I got in an unplanned discussion with a friend today about Adam and Eve and not taking Genesis 1 and 2 literally. I’ve written about my views on that before but there are some rubber-meets-the-road questions about how the gospel segues with that viewpoint, that I am asked pretty routinely. The difference is that today I took the time to write out some replies, which I thought I would share here.
My friend asked the million dollar question (or posed the million dollar objection, whichever 🙂 ) which was:
“When you remove the idea that there was a literal Adam and Eve from the picture, you set up a scenario that says Original Sin does not actually exist. In other words if there were other human beings who had been born before the Fall, then there’s still a race out there that hasn’t fallen potentially and therefore does not need a savior?”
My first reply to my friend was thus:
“This is somewhat off the main topic of what you are bringing up, but just for the record: “original sin” is a term that is somewhat modern compared to antiquity, and postdates the break of the eastern church from Catholicism – the entire Eastern Orthodox church doesn’t believe in “original sin” but something called “ancestral sin” which is a somewhat different spin on the topic – not particularly relevant to a discussion of whether or not Adam and Eve are the first humans, but worth mentioning nonetheless. (http://www.stmaryorthodoxchurch.org/orthodoxy/articles/ancestral_versus_original_sin)
Since that has next to nothing to do with the main discussion here but is offered just as an informative freebee, I just thought I’d throw it out there, hit send, and then reply to what you’re actually writing about. I’m not mentioning this because I believe in the Eastern Orthodox perspective per se, but simply to point out that there are a lot of unexamined ideas that we inherit as Christians about something even as seemingly straightforward as our belief in “original sin” which turns out to be not so straightforward as we’d like it to be, after all. ”
Then I hit send, and wrote my next post, the one that everyone wants to dig into anyway:
I personally don’t believe that removing a literal Adam and Eve from the picture sets up a scenario that original sin doesn’t not actually exist, at least, not in a way that would deny the purpose of Christ’s sacrifice – because I think the Adam and Eve story is parable, it’s meaning is to reveal truth – truth about Gods reasons for sending His son. Just as like 2 chapters later in Genesis we read stuff like, “Jubal was the father of all who play the pipe” and “Jabal; he was the father of those who dwell in tents and have livestock” I don’t take to means that anyone who ever played the pipe, or lived in a tent and has livestock, is literally the descendants of one of these two guys (and why? because when the [literal, proportedly worldwide] flood came, everyone would have been wiped out except Noah’s descendants, and unless Noah was descended from all three guys…this isn’t talking about NATURAL descent, but spiritual descent. )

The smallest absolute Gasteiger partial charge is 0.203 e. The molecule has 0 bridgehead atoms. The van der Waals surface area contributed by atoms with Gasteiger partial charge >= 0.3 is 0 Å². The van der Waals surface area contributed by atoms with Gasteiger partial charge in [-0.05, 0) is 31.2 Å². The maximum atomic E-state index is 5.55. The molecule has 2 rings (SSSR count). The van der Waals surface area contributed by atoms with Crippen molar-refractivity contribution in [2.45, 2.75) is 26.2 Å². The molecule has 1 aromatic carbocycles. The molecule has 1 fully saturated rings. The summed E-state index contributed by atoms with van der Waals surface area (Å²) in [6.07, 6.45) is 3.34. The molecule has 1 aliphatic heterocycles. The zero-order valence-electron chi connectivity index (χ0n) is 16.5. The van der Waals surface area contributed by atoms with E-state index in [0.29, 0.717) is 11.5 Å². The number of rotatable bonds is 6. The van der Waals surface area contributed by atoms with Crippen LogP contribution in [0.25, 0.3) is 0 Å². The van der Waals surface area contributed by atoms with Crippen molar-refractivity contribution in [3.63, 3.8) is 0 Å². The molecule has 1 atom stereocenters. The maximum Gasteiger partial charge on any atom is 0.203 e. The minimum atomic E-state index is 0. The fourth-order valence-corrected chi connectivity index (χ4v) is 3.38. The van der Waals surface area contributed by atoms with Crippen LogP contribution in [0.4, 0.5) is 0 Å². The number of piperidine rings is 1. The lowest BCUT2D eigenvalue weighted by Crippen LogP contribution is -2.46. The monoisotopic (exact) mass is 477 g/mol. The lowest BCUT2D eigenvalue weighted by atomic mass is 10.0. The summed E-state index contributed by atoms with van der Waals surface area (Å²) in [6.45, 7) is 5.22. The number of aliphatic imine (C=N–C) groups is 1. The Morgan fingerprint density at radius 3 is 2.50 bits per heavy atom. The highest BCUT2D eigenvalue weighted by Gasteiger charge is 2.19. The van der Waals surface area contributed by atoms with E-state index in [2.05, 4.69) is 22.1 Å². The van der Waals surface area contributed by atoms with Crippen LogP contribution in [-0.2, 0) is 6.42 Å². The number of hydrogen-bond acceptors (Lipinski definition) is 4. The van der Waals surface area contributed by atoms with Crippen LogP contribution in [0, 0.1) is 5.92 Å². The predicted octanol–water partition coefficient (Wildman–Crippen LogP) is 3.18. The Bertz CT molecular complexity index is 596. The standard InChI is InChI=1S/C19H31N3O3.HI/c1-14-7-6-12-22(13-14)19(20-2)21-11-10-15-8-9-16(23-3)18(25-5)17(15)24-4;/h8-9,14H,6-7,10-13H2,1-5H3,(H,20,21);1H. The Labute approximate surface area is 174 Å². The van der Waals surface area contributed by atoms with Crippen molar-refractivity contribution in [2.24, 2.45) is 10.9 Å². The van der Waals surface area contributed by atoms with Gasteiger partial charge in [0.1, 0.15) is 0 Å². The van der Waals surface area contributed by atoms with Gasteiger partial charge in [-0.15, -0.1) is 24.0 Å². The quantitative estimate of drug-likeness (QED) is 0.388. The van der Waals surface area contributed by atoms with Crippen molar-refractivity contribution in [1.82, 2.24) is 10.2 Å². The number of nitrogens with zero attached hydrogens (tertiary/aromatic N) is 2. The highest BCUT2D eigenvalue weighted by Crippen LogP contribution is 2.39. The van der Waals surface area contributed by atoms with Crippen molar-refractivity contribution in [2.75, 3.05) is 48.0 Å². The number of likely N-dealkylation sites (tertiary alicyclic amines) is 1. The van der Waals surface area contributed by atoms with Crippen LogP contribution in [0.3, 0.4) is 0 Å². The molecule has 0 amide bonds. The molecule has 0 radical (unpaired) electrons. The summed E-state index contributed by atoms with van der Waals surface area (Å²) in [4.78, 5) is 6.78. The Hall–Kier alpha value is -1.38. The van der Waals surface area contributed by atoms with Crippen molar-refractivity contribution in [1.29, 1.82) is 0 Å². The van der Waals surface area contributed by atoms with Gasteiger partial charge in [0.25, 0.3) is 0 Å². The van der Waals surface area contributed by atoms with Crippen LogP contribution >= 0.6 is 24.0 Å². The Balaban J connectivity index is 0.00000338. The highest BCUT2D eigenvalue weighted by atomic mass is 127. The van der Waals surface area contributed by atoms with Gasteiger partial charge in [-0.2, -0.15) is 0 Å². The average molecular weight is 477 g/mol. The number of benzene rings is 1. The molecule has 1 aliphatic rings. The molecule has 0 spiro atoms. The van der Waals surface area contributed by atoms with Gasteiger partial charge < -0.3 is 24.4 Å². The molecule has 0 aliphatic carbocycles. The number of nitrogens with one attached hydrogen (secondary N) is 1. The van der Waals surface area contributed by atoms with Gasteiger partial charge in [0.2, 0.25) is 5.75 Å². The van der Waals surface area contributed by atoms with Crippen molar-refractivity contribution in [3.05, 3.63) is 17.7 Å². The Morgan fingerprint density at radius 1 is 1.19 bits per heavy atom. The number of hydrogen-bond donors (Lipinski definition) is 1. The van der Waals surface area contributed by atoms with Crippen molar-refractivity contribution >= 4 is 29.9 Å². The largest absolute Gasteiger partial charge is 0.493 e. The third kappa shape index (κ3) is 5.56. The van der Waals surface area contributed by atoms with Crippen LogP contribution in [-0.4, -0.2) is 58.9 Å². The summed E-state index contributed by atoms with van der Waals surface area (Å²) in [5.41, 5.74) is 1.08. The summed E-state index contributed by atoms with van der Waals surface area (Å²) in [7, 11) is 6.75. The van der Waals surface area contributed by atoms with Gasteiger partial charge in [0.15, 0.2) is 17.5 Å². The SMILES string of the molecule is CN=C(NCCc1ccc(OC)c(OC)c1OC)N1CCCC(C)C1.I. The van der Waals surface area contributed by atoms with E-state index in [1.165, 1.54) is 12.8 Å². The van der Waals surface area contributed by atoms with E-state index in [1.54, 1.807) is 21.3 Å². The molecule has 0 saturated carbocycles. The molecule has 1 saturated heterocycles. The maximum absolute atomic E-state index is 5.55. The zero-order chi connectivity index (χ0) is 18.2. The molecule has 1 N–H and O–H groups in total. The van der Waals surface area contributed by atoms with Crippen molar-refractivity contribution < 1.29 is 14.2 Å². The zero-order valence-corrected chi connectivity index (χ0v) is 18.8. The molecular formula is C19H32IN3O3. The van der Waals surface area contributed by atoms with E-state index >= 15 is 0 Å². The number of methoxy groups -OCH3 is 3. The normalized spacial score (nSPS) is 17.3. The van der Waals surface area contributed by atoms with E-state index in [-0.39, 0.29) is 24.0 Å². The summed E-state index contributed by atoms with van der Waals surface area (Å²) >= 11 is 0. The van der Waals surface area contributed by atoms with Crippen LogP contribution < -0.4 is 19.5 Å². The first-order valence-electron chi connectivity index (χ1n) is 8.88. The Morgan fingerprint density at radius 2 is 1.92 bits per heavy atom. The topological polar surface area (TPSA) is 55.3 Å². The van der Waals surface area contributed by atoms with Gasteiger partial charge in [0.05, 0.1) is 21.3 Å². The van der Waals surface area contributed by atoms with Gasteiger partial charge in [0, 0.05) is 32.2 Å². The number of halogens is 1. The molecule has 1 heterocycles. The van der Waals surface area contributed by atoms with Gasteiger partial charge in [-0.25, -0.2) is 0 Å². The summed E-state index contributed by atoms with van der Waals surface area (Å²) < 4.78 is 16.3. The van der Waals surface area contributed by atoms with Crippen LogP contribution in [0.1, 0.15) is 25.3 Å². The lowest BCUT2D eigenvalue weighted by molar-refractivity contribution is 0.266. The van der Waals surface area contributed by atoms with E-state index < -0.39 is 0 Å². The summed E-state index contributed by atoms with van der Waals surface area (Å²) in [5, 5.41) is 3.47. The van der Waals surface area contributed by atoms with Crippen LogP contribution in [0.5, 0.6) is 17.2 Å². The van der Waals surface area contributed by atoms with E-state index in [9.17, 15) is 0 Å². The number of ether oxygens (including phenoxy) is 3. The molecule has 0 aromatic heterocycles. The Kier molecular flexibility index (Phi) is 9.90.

If we’re going to interpret scripture with scripture, then we need to look about how scripture interprets what it means to be “the father” or “the mother” of someone – and if two chapters after Adam and Eve, we see scripture speaking metaphorically about what it means to be someone’s descendent, that should give us something to chew on. Sin is transmitted through spiritual descent, just as righteousness is transmitted through spiritual descent. Sin resides in the flesh, but so also can righteousness reside in the flesh (the Word was made flesh and dwelt among us.) Just as in Christ, “all are made alive” through yes, “one man” – one is not a physical descendant of Christ in order to inherit His righteousness. Neither does one have to be a literally physical descendant of the “one man Adam” to inherit his spiritual unrighteousness. This is one of the reasons that Jesus could rail at the pharisees and tell them that they weren’t children of Abraham when push came to shove:
John 8 38-39, ESV: “I speak the things which I have seen with My Father; therefore you also do the things which you heard from your father.” They answered and said to Him, “Abraham is our father.” Jesus said to them, “If you are Abraham’s children, do the deeds of Abraham. “But as it is, you are seeking to kill Me, a man who has told you the truth, which I heard from God; this Abraham did not do.…”
Sure, they were physically literal descendants of Abraham, but what counts in the spirit realm is who one is spiritually descended from. To be a descendant of Abraham is to descend from the faith of Abraham, not from the flesh of Abraham. Likewise, Adam *means* man, Eve means *woman*: He represents the condition of the flesh which is not choosing the tree of life (Jesus) to eat from but rather the knowledge of good and evil (earthly morality/the conscience without the Spirit of God.) – the Adam and Eve story, among other things, is revealing the condition of a human without a vital connection by the Spirit to the life of God in the Heavenlies.